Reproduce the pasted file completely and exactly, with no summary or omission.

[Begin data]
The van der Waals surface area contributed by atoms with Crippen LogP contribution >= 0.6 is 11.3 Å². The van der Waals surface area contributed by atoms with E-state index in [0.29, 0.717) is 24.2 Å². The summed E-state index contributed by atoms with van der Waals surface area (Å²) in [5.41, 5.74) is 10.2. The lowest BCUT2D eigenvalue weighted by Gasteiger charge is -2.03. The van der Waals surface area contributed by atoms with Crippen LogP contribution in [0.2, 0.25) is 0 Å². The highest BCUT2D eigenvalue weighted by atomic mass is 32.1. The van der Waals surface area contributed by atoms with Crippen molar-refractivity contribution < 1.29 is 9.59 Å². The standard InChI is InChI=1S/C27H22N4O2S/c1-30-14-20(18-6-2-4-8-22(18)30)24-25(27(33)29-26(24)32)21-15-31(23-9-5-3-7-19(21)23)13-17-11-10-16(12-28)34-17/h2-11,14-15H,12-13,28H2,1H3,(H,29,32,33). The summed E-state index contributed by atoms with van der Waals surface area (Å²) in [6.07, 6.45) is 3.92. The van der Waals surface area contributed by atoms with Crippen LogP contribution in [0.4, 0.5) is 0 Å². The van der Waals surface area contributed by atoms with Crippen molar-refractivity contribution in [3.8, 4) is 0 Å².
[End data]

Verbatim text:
The van der Waals surface area contributed by atoms with Crippen LogP contribution >= 0.6 is 11.3 Å². The van der Waals surface area contributed by atoms with E-state index in [0.29, 0.717) is 24.2 Å². The summed E-state index contributed by atoms with van der Waals surface area (Å²) in [5.41, 5.74) is 10.2. The lowest BCUT2D eigenvalue weighted by Gasteiger charge is -2.03. The van der Waals surface area contributed by atoms with Crippen LogP contribution in [0.2, 0.25) is 0 Å². The highest BCUT2D eigenvalue weighted by atomic mass is 32.1. The van der Waals surface area contributed by atoms with Crippen molar-refractivity contribution < 1.29 is 9.59 Å². The standard InChI is InChI=1S/C27H22N4O2S/c1-30-14-20(18-6-2-4-8-22(18)30)24-25(27(33)29-26(24)32)21-15-31(23-9-5-3-7-19(21)23)13-17-11-10-16(12-28)34-17/h2-11,14-15H,12-13,28H2,1H3,(H,29,32,33). The summed E-state index contributed by atoms with van der Waals surface area (Å²) in [6.07, 6.45) is 3.92. The van der Waals surface area contributed by atoms with Crippen LogP contribution in [0.4, 0.5) is 0 Å². The van der Waals surface area contributed by atoms with Crippen molar-refractivity contribution in [3.8, 4) is 0 Å².